I see three different concerns mentioned in your message that I can address specifically.  First, you have a small congregation that has experienced a lot of cancer.  So as a group, your church is grieving the loss of friends and family members.  People all deal with grief differently, but with multiple losses and the trauma of the disease, their emotions are under constant strain which can lead to depression and a whole host of other side effects.  One way to deal with the grief is to continue to process openly the feelings and stresses associated with grief.  If you do not already have a grief support group in your community you may want to connect with one and make it available for your congregation.  Here’s a link that may be helpful:  Remember to include yourself in the grieving process.  Ministers have a bad habit of repressing their own feelings in order to help others. (I am still learning that lesson!)


Secondly, the question your congregant brought up, why would a loving God allow someone to suffer, is a very common and legitimate question that, unfortunately has no easy answer.  For the person who is suffering it feels like God doesn’t care, because if He did then he would heal the disease, relieve the pain, bring the finances, change the situation, etc, etc.  Basically, suffering of any kind is extremely difficult, and we don’t like it.  And we think that we know what God should do in order for us to be free from suffering.  The point is, our goal of being without suffering is different than God’s goal for our lives – to become more like Him.  The Bible is very clear that suffering will come to all of us.  God allows it for reasons that we cannot see, to produce in us a deeper reliance on Him, and a transformation of character that can only happen as we submit our lives to Him.  Even in the middle of suffering God is still good, and loving.  Asking those hard questions is a healthy part of grief, so encourage your congregant to continue to go to God and pour out her feelings.  And then gently remind her that even when we don’t understand, God is still good.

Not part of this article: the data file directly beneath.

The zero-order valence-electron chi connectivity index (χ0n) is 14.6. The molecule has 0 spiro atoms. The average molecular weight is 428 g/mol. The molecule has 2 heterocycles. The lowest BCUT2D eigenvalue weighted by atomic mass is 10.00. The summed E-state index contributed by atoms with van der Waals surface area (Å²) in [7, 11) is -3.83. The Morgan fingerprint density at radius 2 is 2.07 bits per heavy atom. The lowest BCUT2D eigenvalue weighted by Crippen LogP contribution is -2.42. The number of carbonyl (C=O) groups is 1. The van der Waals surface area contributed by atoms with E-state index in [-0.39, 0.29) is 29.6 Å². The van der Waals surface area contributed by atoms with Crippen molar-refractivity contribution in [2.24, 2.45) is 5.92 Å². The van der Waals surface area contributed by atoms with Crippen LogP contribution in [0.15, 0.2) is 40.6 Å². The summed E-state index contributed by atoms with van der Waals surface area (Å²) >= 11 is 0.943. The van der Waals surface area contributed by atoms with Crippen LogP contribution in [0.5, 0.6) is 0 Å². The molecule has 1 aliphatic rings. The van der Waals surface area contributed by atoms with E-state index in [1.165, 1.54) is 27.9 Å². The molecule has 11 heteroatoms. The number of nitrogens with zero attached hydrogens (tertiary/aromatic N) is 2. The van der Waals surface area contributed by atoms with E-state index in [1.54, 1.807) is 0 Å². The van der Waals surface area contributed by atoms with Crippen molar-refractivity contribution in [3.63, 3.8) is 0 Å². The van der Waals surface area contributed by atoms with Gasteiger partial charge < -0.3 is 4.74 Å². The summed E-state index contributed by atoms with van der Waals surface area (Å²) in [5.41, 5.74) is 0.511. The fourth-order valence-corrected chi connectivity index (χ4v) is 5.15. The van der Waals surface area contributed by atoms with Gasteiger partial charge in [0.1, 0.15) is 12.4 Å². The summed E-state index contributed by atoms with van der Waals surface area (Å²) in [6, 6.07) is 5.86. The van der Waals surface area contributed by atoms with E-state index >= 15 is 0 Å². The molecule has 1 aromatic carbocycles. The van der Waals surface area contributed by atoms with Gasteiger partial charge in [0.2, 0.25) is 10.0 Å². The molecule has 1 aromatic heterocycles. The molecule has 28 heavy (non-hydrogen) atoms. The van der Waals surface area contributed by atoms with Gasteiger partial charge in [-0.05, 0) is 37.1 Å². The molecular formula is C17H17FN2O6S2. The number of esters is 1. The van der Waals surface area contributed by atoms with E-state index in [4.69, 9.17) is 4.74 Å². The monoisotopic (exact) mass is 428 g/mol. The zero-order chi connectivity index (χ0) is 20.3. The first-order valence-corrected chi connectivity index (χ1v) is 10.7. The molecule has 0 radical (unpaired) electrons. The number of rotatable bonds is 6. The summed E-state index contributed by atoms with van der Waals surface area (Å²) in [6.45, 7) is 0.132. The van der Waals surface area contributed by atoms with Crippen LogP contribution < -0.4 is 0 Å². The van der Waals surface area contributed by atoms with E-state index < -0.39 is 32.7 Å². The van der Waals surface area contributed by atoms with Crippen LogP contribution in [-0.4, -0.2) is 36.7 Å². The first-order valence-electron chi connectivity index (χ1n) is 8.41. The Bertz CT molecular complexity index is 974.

Lastly, when helping people prepare for the end of life keep these things in mind: the person needs to feel that their life had meaning; he or she needs to have peace about the after-life and their relationship with God; if possible the person should decide where and how they want to spend their final days. 


May God continue to bless you as you minister to your community.  Thank you for all that you do!


Lisa Heyd, M.Div.

Pastoral Care, Chaplain

Cancer Treatment Centers of America/Southwestern Regional Medical Center

3. by Pastor Valarie Phill on 8/16/2010 7:34:46 PM

Allow me to first congratulate you on the marvellous job you are doing in the area of cancer awareness and the healing process of hope for cancer patients and their families. When I was going through my shadowy years of peril there was not much support. I sought God in the dark nights of the soul and I was miraculously healed.Now I am ready to reach out to others with a message of hope. How does one begin a Ministry such as this in the hospitals ?

Dear Pastor Phill,


Praise God for the testimony of your healing!  After your experience with the Lord it sounds like you have a genuine desire to help others who are hurting and need God to touch them.  Most hospitals have Pastoral Care available in some form or another.  My recommendation is to talk with your local hospitals and see what their requirements are for ministering in their facility.  Some encourage ministers to volunteer as chaplains, others will hire full-time or part-time chaplains depending on the need.


God bless you!


Lisa Heyd, M.Div.

Pastoral Care, Chaplain

Cancer Treatment Centers of America/Southwestern Regional Medical Center


4. by Peggy on 1/31/2014 6:53:08 AM

I am looking for books for the spouse of a cancer patient. She was a new Christian when her husband got cancer then his tumor disappeared.  Now there are new rumors and her faith seems shattered. He wants to give her books. Any suggestions?

Thank you for this ministry

5. by Diana Mckerchie on 7/16/2014 6:54:51 PM

I am looking for a mentot that can help me I want to work for the lord. I want to become a chaplan go vist the sisk and stujt in.